Flora Proverbio:

What I In karyam, I try. What I try to be admit, is an anti ageism activist, like the fact that we are all getting older and we are all going to be old, we need to understand that being old is not bad. I hate these, you know, like this idea of like 60, or the new 40s? Have you heard that? Stupid? What does that mean? Without, we have a new way of living our 60s. Because we are healthier, we are stronger we are, we have more projects, like 30 years have been added to our lifespan. And we have the opportunity to fill them with projects with ideas. With more act like you, you speak about this? No, we have more adds a new Act has been added to our life. So I think that we need to be okay with the idea of being old. You know, there's all these ideas like die late the youngest you can be I don't know how you say that it is a stain that people say in Spanish like die, the latest that you can die being the youngest that you can be that is so stupid. What? What does that mean? So I tried to change the narrative about around age. Also, the truth is that I'm 53 and not 85. So sometimes I in my community, I have many older women that sometimes commit or you can say that you make a lot of fun, but come on, you're 53, you're not 90. So you speak you don't even know what you're speaking about. Maybe I do my best, maybe in 20 years, I'm going to say Oh, I was I was so confused.

Achim Nowak:

Well, you started this community called Tatiana's for, if I understand correctly, it's for women in their 50s. And it also first and correctly that you what you just described, which is to investigate the stories we have about aging, and maybe look at what different stories we might have. But you do this collectively. Can you talk a little more about what happens in flat the others I'm curious

Flora Proverbio:

Platja come a flat the other means silver, it comes obviously, because of the braid hair, although is not the act of dyeing your hair kind of thing. But you know, even if you cover your braid here or not, it is there. And it means that you live many years and you have experienced and you have success in some things you have failed, you have learned no. And also I like to say like the silver, we are strong, like the metal, we are strong and we shine on our own. So that is an unbloody has actually started in a very rational way. When I decided to start working in these, when I decided to start working on my own first I thought okay, I'm going to just do freelance doing planning stuff. So I'm going to prepare a paper on this. And I'm going to use the paper to be see potential clients. And I couldn't find find data. So I created a Facebook and an Instagram profile. To start collecting data, I asked questions. So I created a group of women to ask them questions, and I was whatever, then I won't speak to them anymore. But it grew on its own. So first my idea was like, Okay, I'll speak about these. And then I'll speak about some, you know, like some consultants that speak about different stuff that would happen in that community like that I created to collect data was so strong. So I did an event and then whatever COVID came and we and the community grew online and well right now it's not that big either. I have like 1000 women, and we speak about different stuff. And now we speak a lot about sex, like trying to change the ideas and the ideas that we limited ourselves in terms of equality. And also because I have a lot of fun doing that is a subject that that I like a lot so we speak a lot about that but we also speak about Yes, mostly the ideas that constrain ourselves sometimes is something. So, more like saying, at what would make up do you have to use when you are 60? Whatever you want, and they love it. It's such a simple idea you wouldn't make up suits you better when you are 60, the one that you like. And they're like, yeah, no, such a simple idea. But sometimes, when it comes to age is not that obvious, it seems that when you become 5060, you have to become a less vibrant version of what you were.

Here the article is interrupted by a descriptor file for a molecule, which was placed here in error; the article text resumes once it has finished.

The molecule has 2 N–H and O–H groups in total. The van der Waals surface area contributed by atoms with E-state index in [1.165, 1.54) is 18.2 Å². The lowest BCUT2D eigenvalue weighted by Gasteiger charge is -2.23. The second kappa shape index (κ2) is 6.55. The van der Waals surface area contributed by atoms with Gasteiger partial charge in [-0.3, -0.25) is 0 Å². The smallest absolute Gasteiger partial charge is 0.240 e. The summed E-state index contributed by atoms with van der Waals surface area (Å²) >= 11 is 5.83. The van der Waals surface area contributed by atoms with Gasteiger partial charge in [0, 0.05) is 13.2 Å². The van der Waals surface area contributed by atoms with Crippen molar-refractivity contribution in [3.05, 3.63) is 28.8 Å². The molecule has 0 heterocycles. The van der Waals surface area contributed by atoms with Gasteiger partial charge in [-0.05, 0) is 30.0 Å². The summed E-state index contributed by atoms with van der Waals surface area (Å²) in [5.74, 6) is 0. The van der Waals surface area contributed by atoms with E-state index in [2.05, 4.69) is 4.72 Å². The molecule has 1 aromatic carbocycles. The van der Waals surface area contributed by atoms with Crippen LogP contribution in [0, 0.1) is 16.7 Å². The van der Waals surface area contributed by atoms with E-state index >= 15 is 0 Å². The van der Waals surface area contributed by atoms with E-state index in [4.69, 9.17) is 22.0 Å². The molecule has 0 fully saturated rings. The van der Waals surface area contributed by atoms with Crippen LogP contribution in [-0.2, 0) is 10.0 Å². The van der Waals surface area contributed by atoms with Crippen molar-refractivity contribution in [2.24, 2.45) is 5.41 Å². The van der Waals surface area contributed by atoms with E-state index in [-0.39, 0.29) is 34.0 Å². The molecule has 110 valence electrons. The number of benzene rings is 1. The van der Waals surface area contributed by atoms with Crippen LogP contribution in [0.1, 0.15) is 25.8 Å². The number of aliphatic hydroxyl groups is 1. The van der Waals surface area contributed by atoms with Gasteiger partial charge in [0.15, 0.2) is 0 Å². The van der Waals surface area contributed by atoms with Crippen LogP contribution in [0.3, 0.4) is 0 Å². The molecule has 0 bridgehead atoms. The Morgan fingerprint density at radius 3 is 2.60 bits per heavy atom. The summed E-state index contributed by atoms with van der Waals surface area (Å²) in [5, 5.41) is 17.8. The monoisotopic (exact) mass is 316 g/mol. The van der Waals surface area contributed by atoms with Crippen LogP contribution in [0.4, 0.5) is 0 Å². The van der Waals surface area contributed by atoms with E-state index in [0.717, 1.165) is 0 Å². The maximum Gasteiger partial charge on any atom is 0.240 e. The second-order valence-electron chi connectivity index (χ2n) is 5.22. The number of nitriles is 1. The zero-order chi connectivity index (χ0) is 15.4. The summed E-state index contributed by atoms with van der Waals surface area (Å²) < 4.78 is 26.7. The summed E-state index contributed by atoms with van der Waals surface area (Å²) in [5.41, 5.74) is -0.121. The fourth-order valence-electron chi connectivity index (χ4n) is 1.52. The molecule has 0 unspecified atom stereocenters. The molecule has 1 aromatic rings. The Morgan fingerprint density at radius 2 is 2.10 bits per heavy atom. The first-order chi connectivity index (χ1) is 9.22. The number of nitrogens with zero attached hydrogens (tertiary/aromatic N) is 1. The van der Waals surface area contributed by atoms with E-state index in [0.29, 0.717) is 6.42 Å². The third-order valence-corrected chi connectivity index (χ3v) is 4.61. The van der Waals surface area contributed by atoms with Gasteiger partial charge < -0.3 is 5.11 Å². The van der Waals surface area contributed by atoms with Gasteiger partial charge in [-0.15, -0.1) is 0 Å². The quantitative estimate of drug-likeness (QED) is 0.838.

Achim Nowak: